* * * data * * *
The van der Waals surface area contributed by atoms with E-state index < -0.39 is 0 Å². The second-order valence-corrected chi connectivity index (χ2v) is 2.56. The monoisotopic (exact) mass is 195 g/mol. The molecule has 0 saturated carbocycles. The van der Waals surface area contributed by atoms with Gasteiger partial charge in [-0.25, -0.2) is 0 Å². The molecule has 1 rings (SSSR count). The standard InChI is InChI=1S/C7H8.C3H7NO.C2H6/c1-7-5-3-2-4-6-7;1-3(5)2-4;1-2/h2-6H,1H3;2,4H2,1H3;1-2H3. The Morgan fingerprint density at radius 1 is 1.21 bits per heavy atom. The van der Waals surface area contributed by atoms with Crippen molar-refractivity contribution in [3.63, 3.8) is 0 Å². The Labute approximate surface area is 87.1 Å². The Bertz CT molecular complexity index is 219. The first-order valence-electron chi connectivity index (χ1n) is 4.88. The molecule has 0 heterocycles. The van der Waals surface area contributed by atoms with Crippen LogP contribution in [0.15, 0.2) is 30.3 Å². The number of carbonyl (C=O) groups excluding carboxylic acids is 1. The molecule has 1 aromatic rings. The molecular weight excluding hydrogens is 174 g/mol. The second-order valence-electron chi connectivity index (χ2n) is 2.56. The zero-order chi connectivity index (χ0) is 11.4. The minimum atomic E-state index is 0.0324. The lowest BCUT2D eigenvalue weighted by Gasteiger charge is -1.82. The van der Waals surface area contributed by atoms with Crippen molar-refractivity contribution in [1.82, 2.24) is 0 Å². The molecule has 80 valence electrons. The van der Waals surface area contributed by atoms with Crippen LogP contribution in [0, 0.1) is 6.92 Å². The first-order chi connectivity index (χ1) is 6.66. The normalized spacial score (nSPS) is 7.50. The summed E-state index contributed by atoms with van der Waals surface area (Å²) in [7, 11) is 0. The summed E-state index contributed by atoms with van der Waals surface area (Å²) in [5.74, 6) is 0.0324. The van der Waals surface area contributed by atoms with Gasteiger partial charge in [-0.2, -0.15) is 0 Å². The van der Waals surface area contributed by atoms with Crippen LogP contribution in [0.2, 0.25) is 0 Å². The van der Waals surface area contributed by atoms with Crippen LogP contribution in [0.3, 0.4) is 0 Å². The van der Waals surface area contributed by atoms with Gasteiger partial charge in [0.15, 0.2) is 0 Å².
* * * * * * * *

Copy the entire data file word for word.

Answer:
The van der Waals surface area contributed by atoms with E-state index < -0.39 is 0 Å². The second-order valence-corrected chi connectivity index (χ2v) is 2.56. The monoisotopic (exact) mass is 195 g/mol. The molecule has 0 saturated carbocycles. The van der Waals surface area contributed by atoms with Gasteiger partial charge in [-0.25, -0.2) is 0 Å². The molecule has 1 rings (SSSR count). The standard InChI is InChI=1S/C7H8.C3H7NO.C2H6/c1-7-5-3-2-4-6-7;1-3(5)2-4;1-2/h2-6H,1H3;2,4H2,1H3;1-2H3. The Morgan fingerprint density at radius 1 is 1.21 bits per heavy atom. The van der Waals surface area contributed by atoms with Crippen molar-refractivity contribution in [3.63, 3.8) is 0 Å². The Labute approximate surface area is 87.1 Å². The Bertz CT molecular complexity index is 219. The first-order valence-electron chi connectivity index (χ1n) is 4.88. The molecule has 0 heterocycles. The van der Waals surface area contributed by atoms with Crippen LogP contribution in [0.15, 0.2) is 30.3 Å². The number of carbonyl (C=O) groups excluding carboxylic acids is 1. The molecule has 1 aromatic rings. The molecular weight excluding hydrogens is 174 g/mol. The second-order valence-electron chi connectivity index (χ2n) is 2.56. The zero-order chi connectivity index (χ0) is 11.4. The minimum atomic E-state index is 0.0324. The lowest BCUT2D eigenvalue weighted by Gasteiger charge is -1.82. The van der Waals surface area contributed by atoms with Crippen molar-refractivity contribution in [1.82, 2.24) is 0 Å². The molecule has 80 valence electrons. The van der Waals surface area contributed by atoms with Crippen LogP contribution in [0, 0.1) is 6.92 Å². The first-order chi connectivity index (χ1) is 6.66. The normalized spacial score (nSPS) is 7.50. The summed E-state index contributed by atoms with van der Waals surface area (Å²) in [7, 11) is 0. The summed E-state index contributed by atoms with van der Waals surface area (Å²) in [5.74, 6) is 0.0324. The van der Waals surface area contributed by atoms with Gasteiger partial charge in [-0.2, -0.15) is 0 Å². The van der Waals surface area contributed by atoms with Crippen LogP contribution in [0.2, 0.25) is 0 Å². The van der Waals surface area contributed by atoms with Crippen LogP contribution in [0.3, 0.4) is 0 Å². The van der Waals surface area contributed by atoms with Gasteiger partial charge in [0.15, 0.2) is 0 Å².